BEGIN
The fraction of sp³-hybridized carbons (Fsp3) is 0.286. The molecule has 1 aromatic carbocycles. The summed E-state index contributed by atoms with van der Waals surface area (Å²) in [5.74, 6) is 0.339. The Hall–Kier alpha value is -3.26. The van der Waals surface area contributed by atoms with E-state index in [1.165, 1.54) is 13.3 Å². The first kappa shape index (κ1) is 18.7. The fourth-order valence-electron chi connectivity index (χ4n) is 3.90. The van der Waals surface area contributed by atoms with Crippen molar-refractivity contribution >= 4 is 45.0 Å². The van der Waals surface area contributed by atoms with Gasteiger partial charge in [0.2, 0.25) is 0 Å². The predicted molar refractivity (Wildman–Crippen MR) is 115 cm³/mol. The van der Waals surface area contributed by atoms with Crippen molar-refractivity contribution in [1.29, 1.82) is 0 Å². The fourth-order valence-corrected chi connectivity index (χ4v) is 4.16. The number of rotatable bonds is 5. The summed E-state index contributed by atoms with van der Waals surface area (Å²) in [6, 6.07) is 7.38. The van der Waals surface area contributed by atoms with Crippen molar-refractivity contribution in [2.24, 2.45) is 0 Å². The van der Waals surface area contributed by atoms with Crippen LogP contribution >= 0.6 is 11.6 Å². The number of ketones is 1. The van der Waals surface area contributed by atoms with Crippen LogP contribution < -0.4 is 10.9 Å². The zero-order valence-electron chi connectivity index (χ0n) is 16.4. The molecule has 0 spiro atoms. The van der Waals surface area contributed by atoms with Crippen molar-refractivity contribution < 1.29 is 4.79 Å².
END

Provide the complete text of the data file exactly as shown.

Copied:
The fraction of sp³-hybridized carbons (Fsp3) is 0.286. The molecule has 1 aromatic carbocycles. The summed E-state index contributed by atoms with van der Waals surface area (Å²) in [5.74, 6) is 0.339. The Hall–Kier alpha value is -3.26. The van der Waals surface area contributed by atoms with E-state index in [1.165, 1.54) is 13.3 Å². The first kappa shape index (κ1) is 18.7. The fourth-order valence-electron chi connectivity index (χ4n) is 3.90. The van der Waals surface area contributed by atoms with Crippen molar-refractivity contribution >= 4 is 45.0 Å². The van der Waals surface area contributed by atoms with Gasteiger partial charge in [0.2, 0.25) is 0 Å². The predicted molar refractivity (Wildman–Crippen MR) is 115 cm³/mol. The van der Waals surface area contributed by atoms with Crippen molar-refractivity contribution in [1.29, 1.82) is 0 Å². The fourth-order valence-corrected chi connectivity index (χ4v) is 4.16. The number of rotatable bonds is 5. The summed E-state index contributed by atoms with van der Waals surface area (Å²) in [6, 6.07) is 7.38. The van der Waals surface area contributed by atoms with Crippen molar-refractivity contribution in [2.24, 2.45) is 0 Å². The van der Waals surface area contributed by atoms with Crippen LogP contribution >= 0.6 is 11.6 Å². The number of ketones is 1. The van der Waals surface area contributed by atoms with Crippen LogP contribution < -0.4 is 10.9 Å². The zero-order valence-electron chi connectivity index (χ0n) is 16.4. The molecule has 0 spiro atoms. The van der Waals surface area contributed by atoms with Crippen molar-refractivity contribution < 1.29 is 4.79 Å².